In the last few months it seems that the telco world has finally gritted its digital teeth. The digital revolution has come, but for a long time there was the usual telco attitude, one that Douglas Adams once described as putting up a “somebody else’s problem (SEP) field". That, it seems, has changed. According to one vendor of real-time BSS functionality, they have gone from busy to super-busy since the holiday season.
There was, obviously, the realization that things needed to change and change quickly. The difference is that the political will is now there and speed is of the essence.
The other thing that has changed dramatically is the telco attitude to IT. The need to overhaul ancient legacy systems, the luxury of long-term roadmaps and the dominance of IT departments over IT systems are becoming things of the past.
Success in the digital world is now driven by business. And the business is now saying that it needs to cut through the roadmaps, legacy and out-of-date processes and, basically, start afresh.
There are, of course, those who moved early. Players such as Telefonica and Telstra are well-documented examples of telcos that were first to the digital table. Others – many others – are now following.
An approach that is becoming popular is to ignore the past and implement systems that allow the telco to interact with customers the way that they want to be interacted with, which is “now” or whenever they choose. And they also want to pay in the same manner.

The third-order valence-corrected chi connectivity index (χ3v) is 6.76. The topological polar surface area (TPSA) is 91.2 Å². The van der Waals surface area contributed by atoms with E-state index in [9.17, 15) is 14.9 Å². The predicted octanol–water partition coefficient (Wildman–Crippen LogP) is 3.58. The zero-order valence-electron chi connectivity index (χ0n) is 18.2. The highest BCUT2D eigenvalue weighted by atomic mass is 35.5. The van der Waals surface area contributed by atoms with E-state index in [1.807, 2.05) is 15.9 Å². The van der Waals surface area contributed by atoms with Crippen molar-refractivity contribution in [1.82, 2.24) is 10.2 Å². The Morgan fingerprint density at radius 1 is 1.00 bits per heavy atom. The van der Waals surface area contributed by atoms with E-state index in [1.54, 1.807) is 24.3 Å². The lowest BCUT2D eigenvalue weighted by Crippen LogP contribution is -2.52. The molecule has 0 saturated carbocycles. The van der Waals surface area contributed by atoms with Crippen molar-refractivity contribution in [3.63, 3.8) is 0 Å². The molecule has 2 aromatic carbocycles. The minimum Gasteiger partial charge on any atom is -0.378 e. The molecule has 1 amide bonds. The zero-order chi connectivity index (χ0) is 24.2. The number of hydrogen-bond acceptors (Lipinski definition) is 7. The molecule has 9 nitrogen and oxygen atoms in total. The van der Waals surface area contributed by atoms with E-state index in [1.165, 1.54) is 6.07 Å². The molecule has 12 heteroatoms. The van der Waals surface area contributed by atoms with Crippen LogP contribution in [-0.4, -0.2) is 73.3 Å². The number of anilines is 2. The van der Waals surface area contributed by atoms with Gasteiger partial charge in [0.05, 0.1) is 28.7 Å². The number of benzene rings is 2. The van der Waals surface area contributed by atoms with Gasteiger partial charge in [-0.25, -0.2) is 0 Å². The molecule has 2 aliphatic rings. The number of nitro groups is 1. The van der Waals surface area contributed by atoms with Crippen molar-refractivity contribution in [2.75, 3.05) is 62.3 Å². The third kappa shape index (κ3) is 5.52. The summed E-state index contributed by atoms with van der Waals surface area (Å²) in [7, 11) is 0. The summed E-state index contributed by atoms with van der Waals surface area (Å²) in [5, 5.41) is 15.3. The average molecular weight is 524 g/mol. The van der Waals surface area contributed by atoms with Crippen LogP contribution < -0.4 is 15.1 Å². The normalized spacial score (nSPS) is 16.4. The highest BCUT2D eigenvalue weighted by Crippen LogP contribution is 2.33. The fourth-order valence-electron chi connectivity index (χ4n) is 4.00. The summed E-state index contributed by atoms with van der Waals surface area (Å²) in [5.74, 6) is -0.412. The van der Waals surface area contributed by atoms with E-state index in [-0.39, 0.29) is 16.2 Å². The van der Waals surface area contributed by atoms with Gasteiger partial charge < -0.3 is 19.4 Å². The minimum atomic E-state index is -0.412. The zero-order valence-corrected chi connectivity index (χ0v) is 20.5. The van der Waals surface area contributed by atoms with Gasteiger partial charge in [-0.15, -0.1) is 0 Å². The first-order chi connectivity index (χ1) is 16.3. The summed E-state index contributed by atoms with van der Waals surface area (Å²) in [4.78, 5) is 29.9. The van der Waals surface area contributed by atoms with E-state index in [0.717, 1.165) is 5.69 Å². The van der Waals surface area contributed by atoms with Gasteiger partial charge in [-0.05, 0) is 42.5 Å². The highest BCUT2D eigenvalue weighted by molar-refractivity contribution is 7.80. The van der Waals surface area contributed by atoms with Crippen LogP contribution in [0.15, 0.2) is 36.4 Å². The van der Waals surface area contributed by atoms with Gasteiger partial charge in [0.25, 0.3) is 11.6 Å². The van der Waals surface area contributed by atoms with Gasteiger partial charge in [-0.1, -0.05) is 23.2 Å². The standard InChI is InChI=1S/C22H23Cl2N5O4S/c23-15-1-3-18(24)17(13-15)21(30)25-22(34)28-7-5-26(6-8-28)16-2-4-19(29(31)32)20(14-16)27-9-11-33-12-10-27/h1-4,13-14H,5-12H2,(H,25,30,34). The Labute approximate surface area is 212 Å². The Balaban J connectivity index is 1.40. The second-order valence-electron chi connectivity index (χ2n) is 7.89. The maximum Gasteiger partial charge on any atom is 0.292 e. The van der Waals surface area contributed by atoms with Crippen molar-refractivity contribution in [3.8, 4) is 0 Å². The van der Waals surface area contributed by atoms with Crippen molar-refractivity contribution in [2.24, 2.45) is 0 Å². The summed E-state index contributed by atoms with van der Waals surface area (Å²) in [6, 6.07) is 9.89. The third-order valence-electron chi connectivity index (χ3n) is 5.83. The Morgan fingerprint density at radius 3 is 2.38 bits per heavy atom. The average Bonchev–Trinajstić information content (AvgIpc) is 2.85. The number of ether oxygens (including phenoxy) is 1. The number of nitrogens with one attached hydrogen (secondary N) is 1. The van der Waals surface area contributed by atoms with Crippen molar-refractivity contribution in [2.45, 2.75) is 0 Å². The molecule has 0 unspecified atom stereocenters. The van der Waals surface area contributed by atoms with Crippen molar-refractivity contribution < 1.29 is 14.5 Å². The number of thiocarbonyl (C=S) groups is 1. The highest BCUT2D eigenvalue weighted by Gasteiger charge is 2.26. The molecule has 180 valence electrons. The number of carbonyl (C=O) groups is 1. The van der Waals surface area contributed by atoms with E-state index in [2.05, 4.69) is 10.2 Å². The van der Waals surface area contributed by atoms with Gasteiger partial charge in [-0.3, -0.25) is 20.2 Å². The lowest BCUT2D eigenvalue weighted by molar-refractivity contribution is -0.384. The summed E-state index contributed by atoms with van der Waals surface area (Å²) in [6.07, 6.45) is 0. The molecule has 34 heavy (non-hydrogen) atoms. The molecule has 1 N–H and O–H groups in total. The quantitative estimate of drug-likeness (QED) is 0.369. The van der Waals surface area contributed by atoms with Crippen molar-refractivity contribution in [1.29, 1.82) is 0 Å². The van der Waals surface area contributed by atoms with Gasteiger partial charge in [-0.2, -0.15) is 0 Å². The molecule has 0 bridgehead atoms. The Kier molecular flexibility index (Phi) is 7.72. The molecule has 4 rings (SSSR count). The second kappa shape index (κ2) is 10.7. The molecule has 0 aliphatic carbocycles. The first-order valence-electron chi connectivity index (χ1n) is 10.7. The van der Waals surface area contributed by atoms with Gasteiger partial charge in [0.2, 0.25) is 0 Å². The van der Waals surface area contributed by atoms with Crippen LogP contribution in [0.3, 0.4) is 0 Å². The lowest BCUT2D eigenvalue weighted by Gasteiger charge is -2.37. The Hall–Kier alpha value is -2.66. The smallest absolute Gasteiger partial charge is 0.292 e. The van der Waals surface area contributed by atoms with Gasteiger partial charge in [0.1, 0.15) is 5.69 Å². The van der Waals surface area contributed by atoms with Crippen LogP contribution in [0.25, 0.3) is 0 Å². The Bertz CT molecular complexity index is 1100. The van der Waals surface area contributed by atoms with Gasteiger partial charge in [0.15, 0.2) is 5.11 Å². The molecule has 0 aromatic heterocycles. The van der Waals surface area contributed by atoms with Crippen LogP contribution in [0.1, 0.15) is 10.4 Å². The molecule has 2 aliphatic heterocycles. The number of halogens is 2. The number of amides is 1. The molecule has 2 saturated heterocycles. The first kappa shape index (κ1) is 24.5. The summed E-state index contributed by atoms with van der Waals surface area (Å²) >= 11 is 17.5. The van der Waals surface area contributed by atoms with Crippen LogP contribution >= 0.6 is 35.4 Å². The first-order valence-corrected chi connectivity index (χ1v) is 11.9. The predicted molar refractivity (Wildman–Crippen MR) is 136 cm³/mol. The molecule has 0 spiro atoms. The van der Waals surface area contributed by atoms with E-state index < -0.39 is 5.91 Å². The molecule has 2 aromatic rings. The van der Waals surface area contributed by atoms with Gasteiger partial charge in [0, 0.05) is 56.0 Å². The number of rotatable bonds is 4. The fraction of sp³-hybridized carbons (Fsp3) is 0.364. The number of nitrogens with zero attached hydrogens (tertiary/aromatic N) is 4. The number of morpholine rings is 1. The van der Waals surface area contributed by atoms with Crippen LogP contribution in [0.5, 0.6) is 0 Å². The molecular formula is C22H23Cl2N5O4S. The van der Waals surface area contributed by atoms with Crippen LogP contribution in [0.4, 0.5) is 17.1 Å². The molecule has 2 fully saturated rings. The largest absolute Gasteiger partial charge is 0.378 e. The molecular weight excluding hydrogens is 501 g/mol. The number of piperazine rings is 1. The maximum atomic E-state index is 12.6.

The downside is that our old friends in the billing department are going to be under the spotlight. Not only does the business need to become agile to meet the immediate demands of the digital era, it needs to cut costs. And when it sees a massive team of people supporting out-of-date systems that send bills out once a month, the realization sets in that there is a choice: invest in systems, processes and people that are supporting an out-of-date business model, or invest in systems, processes and people that are supporting the new business model (and for potentially far less cost).
The good news – the very good news – is that the telco world is buying stakes at the digital table, and against the grain of current comment, we believe that they are now up for the fight.
The bad news is that the old models, processes, people and systems are coming under intense scrutiny, yet again. Let us hope that the peripheral skills that seasoned billing people have – like analytics, data curation, cleaning and care – will stand them in good stead.
This may be the end of billing, as we knew it, but hopefully not the end for billing people.